and Europe. They were often in Venice at the Grand Hotel,
at the Palace, as well as in residence at various rented
mansions at the famous watering holes of the era.
at l'Hotel Lambert with Carlton Perrett (his
good friend Laurent Louell is seen in the
This was not quite a relationship of a man keeping a wife as well as a
lover. For although friends like writer Nancy Mitford referred
to de Rede as “La Pompadour de nos jours” and loved calling
into question the legitimacy of his title, and Anglo-American diarist Chips
Channon referred to him as the “Eugene de Rastignac of modern
Paris,” (a reference to the hero in Balzac’s Pere
Goriot ), in a few years, it also became known that Alexis de Rede
had what people were referring to as “The Midas Touch.” He
had become active in the management of the Lopez-Wilshaw fortune, and was
making it even greater than it was when he first crossed the threshold.
This reality drew him far more notice than his narrow shoes by Cleverly
and his sartorial style. It brought him respect, and awe.
In 1949, the twenty-seven year old baron moved into the magnificent
apartment in the l’hotel Lambert on the Ile St. Louis. And although
Lopez-Wilshaw continued to officially maintain his residence with his wife
in Neuilly, he actually lived much of his time with de Rede at the Lambert.
By the early 1950s, Alexis de Rede was an important influence in Paris
society. His luncheons and dinners at the Hotel Lambert were legendary
for their cuisine, luxury and décor. No matter who they were, people
came away raving about them as incomparable to anything they’d experienced
anywhere with anybody. He was also an early booster of Cardin and St.
Laurent, hiring them to create costumes for him for his famous
balls. In 1956 for de Rede’s Bal des Tetes, YSL made many
of the headdresses for the guests, giving his fledgling career an early
and important boost.
In 1969, the baron gave his most spectacular evening, the Oriental
Ball. The grand staircase of his apartment, said by some to be the
grandest ever seen in a private house, was lined with Nubian slaves, scantily
clad men bearing torches, while two turbaned “pashas” were
ensconced on two enormous papier-mâché elephants in the hotel’s
In 1962, Arturo Lopez-Wilshaw died and left his fortune divided
by two – half to his wife Patricia and half to Alexis de Rede. It
was after that that de Rede joined Prince Rupert zu Loewenstein and
others in taking control of the Bank Leopold, Joseph & Sons, where
he served as Deputy Chairman. He and Loewenstein also engaged in managing
the fortune of the Rolling Stones. He also used his connoisseurship in
the founding of Artemis, a business which acquired and exhibited works
of art, with many museums as clients.
It was after the death of his great patron, that Alexis de Rede forged
another great friendship – this time with Marie-Helen de
Rothschild, the glamorous wife of Guy. The two joined forces to
give some of the greatest costume balls of the 1970s at the Rothschilds’ Chateau
de Ferrieres outside Paris. The guest list became more celebrated in terms
of the glitterati with guests such as movie stars Richard Burton
and Elizabeth Taylor, the pop artist Andy Warhol as
well as limousine loads of billionaires, titled European nobility and royalty.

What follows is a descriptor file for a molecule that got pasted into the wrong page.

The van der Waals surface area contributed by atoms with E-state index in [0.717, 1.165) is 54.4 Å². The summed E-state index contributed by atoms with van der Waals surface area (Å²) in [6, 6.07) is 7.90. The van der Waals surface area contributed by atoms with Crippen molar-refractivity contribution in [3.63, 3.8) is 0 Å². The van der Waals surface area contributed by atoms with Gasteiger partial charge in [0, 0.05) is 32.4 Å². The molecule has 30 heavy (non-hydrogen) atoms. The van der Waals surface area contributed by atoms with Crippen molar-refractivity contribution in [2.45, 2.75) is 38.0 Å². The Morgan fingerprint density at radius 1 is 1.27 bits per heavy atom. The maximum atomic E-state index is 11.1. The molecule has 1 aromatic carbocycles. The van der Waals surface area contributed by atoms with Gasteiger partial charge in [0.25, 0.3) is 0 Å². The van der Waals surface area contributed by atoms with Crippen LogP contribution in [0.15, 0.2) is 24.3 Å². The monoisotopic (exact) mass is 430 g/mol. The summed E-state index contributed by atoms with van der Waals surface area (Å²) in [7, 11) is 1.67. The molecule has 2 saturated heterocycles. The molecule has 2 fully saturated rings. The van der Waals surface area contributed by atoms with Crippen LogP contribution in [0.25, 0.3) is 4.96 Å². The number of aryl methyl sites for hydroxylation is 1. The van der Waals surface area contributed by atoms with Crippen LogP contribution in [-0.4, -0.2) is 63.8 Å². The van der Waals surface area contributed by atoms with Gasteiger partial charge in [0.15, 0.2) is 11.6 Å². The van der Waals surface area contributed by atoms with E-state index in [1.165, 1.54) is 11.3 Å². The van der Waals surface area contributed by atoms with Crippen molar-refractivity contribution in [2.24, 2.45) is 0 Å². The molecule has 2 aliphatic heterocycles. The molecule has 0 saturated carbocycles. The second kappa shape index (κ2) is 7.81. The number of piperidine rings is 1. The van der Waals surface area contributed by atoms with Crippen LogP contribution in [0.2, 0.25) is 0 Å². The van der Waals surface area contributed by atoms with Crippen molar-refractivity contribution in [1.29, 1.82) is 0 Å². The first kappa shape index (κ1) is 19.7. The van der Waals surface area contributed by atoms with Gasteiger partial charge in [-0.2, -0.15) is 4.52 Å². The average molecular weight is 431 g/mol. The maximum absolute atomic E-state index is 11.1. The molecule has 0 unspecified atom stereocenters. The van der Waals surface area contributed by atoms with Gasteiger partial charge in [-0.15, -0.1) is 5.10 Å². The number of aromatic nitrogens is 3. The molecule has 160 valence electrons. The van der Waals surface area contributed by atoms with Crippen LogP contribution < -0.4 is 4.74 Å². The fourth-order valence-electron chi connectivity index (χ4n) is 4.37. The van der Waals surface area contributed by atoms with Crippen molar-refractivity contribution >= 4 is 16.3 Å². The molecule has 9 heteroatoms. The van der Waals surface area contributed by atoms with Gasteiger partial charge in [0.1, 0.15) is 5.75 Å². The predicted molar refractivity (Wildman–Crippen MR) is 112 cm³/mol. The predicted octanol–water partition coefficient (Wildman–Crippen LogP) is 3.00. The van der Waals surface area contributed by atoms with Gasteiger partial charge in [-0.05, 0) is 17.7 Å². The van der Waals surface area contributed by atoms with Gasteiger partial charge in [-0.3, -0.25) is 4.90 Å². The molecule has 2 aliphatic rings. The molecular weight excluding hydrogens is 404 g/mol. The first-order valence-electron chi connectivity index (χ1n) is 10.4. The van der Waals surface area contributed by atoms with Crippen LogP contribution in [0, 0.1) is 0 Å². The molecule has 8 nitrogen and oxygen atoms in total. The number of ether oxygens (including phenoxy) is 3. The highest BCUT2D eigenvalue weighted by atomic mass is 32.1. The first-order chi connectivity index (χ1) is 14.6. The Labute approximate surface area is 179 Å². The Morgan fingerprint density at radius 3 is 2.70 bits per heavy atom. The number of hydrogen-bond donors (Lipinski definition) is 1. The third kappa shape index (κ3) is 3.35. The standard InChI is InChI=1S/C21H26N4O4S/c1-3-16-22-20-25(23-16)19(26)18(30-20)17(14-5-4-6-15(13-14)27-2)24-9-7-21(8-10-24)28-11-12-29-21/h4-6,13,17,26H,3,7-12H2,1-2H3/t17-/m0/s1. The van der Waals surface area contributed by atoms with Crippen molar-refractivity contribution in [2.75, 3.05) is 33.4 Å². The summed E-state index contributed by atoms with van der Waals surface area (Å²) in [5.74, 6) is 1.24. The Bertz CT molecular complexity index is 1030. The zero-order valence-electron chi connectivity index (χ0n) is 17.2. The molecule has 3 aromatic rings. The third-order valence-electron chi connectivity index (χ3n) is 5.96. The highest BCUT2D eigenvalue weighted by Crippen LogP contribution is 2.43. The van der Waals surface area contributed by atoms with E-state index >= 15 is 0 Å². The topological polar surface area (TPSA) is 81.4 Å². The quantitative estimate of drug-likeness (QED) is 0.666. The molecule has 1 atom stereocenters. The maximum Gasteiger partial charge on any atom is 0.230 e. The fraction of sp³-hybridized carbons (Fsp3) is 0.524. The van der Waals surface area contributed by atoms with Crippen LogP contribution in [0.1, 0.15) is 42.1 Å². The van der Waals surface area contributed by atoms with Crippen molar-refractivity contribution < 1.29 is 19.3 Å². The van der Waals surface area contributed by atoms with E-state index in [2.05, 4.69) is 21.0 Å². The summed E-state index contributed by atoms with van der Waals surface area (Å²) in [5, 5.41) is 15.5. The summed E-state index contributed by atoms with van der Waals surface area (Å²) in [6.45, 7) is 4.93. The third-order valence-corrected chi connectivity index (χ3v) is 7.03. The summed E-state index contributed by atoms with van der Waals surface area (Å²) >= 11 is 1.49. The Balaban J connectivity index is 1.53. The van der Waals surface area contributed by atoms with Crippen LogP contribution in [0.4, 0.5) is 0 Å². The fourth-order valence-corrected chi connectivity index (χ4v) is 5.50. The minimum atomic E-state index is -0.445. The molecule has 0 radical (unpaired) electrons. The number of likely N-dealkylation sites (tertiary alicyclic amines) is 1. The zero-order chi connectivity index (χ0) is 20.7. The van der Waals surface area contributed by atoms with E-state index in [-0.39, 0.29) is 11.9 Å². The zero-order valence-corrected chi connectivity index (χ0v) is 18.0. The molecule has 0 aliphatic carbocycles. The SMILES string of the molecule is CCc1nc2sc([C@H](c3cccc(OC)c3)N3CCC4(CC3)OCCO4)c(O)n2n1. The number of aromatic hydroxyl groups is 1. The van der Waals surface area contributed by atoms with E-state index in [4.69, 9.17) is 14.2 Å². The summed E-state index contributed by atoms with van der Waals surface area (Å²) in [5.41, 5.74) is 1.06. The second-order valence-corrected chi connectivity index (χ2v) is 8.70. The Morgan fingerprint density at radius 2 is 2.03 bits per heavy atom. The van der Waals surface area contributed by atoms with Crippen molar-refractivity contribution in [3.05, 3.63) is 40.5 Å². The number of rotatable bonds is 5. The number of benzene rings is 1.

Marie-Helene de Rothschild became ill in the 1980s with cancer, severely
curtailing the glittering social life of her friend the baron, who devotedly
sat vigil through her darkest hours. Although after her death he seemed
to some a lonely figure, and indeed, he appeared so to these unknowing
eyes that night in London seven years ago, he continued his active social
life and entertaining, if indeed on a quieter, less populated scale.
Princess Michael of Kent recalled him visiting London
in July 2000 for her son Frederick Windsor’s 21st
birthday: “The dress code of ‘Fete Champetre’ – I
was copying the Louis XIV scheme of entertaining the court in the month
of June before Versailles was finished, when he gave wonderful outdoor
parties in green, leafy bowers. Perhaps Alexis, who was a great one for
dressing up and had given some of the best fancy dress parties of my life,
was feeling shy or unsure about the English, but he came wearing a magnificent
turban and brooch and a dazzling cloak which he clutched the entire night
at his neck. I thought he had a sore throat, but I discovered he was covering
up his black tie dinner suit. He was so afraid to be seen in a dinner jacket
when every other man was in 18th-century costume.”
Michael also recalled that “When we went to theatre,
he would always take a box on the side, and in later years,
often fall asleep. When the curtain came down, he would recall
the whole play, yet would never admit to having seen it already – or
read it. I never could find out how he did it.”
baron Alexis de Rede, last year at the wedding
of the Catroux daughter in Provence.
In the last few years, the baron had been having pulmonary
problems for which he had been hospitalized. Recently, however, he had
been feeling better. Last week he was in the south of France, visiting
his old friend Carmen Saint, the mother of Betty
Catroux. After Mme. Saint had served her friend a drink, and seeing
that he was comfortably seated, she went to put on some lipstick before
going out. It was just at that moment when she heard the tinkling smash
of glass on the floor where the baron was sitting with his cocktail. She
went in to see what had happened. Still seated upright, the broken glass
at his feet, Alexis de Rede had left us for good.